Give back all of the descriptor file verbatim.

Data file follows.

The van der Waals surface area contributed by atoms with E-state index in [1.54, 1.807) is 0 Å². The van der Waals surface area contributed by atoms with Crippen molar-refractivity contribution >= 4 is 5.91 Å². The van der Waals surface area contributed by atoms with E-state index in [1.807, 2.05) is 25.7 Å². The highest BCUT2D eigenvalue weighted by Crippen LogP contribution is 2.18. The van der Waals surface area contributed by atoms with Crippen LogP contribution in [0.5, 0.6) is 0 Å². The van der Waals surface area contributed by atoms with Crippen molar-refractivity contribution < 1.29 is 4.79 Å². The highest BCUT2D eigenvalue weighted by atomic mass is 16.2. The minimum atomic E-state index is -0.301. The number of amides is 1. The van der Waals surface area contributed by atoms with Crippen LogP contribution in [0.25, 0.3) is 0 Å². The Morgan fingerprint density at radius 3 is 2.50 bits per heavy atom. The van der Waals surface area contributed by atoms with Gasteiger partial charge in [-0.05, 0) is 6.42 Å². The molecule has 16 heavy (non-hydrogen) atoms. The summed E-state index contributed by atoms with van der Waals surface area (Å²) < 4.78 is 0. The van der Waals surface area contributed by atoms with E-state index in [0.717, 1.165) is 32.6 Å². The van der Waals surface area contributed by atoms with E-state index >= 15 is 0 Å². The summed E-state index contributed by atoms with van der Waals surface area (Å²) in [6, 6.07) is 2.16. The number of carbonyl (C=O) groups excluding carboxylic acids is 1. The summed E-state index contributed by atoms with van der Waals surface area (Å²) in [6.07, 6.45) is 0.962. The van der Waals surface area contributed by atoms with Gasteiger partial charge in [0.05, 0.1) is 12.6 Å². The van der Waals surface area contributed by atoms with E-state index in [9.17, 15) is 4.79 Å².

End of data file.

The van der Waals surface area contributed by atoms with E-state index in [1.54, 1.807) is 0 Å². The van der Waals surface area contributed by atoms with Crippen molar-refractivity contribution >= 4 is 5.91 Å². The van der Waals surface area contributed by atoms with E-state index in [1.807, 2.05) is 25.7 Å². The highest BCUT2D eigenvalue weighted by Crippen LogP contribution is 2.18. The van der Waals surface area contributed by atoms with Crippen LogP contribution in [0.5, 0.6) is 0 Å². The van der Waals surface area contributed by atoms with Crippen molar-refractivity contribution < 1.29 is 4.79 Å². The highest BCUT2D eigenvalue weighted by atomic mass is 16.2. The minimum atomic E-state index is -0.301. The number of amides is 1. The van der Waals surface area contributed by atoms with Crippen LogP contribution in [0.25, 0.3) is 0 Å². The Morgan fingerprint density at radius 3 is 2.50 bits per heavy atom. The van der Waals surface area contributed by atoms with Gasteiger partial charge in [-0.05, 0) is 6.42 Å². The molecule has 16 heavy (non-hydrogen) atoms. The summed E-state index contributed by atoms with van der Waals surface area (Å²) < 4.78 is 0. The van der Waals surface area contributed by atoms with E-state index in [0.717, 1.165) is 32.6 Å². The van der Waals surface area contributed by atoms with E-state index >= 15 is 0 Å². The summed E-state index contributed by atoms with van der Waals surface area (Å²) in [6, 6.07) is 2.16. The number of carbonyl (C=O) groups excluding carboxylic acids is 1. The summed E-state index contributed by atoms with van der Waals surface area (Å²) in [6.07, 6.45) is 0.962. The van der Waals surface area contributed by atoms with Gasteiger partial charge in [0.05, 0.1) is 12.6 Å². The van der Waals surface area contributed by atoms with E-state index in [9.17, 15) is 4.79 Å².